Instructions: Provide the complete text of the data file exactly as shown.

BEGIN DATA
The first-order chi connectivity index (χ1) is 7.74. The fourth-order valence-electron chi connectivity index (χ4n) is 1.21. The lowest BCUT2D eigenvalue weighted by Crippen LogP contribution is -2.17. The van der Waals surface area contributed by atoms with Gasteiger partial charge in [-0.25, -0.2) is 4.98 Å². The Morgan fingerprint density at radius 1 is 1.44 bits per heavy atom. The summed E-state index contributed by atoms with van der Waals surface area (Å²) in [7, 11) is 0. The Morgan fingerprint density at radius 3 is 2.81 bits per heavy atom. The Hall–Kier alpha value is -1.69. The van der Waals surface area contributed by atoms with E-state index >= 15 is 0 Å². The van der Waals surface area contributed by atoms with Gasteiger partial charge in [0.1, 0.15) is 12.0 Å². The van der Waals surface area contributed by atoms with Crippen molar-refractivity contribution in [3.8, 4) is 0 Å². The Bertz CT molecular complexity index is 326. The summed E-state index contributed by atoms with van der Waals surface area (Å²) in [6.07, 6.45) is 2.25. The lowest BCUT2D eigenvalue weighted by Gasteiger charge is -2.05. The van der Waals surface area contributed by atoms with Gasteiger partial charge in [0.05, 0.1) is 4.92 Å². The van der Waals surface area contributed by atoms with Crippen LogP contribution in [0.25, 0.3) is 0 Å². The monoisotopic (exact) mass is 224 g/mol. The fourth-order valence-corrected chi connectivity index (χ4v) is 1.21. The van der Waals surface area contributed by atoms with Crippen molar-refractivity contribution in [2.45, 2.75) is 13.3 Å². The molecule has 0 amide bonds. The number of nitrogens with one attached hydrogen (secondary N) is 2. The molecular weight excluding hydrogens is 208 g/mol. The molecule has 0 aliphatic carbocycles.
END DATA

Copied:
The first-order chi connectivity index (χ1) is 7.74. The fourth-order valence-electron chi connectivity index (χ4n) is 1.21. The lowest BCUT2D eigenvalue weighted by Crippen LogP contribution is -2.17. The van der Waals surface area contributed by atoms with Gasteiger partial charge in [-0.25, -0.2) is 4.98 Å². The Morgan fingerprint density at radius 1 is 1.44 bits per heavy atom. The summed E-state index contributed by atoms with van der Waals surface area (Å²) in [7, 11) is 0. The Morgan fingerprint density at radius 3 is 2.81 bits per heavy atom. The Hall–Kier alpha value is -1.69. The van der Waals surface area contributed by atoms with E-state index >= 15 is 0 Å². The van der Waals surface area contributed by atoms with Gasteiger partial charge in [0.1, 0.15) is 12.0 Å². The van der Waals surface area contributed by atoms with Crippen molar-refractivity contribution in [3.8, 4) is 0 Å². The Bertz CT molecular complexity index is 326. The summed E-state index contributed by atoms with van der Waals surface area (Å²) in [6.07, 6.45) is 2.25. The lowest BCUT2D eigenvalue weighted by Gasteiger charge is -2.05. The van der Waals surface area contributed by atoms with Gasteiger partial charge in [0.05, 0.1) is 4.92 Å². The van der Waals surface area contributed by atoms with Crippen LogP contribution in [0.25, 0.3) is 0 Å². The monoisotopic (exact) mass is 224 g/mol. The fourth-order valence-corrected chi connectivity index (χ4v) is 1.21. The van der Waals surface area contributed by atoms with Crippen molar-refractivity contribution in [2.45, 2.75) is 13.3 Å². The molecule has 0 amide bonds. The number of nitrogens with one attached hydrogen (secondary N) is 2. The molecular weight excluding hydrogens is 208 g/mol. The molecule has 0 aliphatic carbocycles.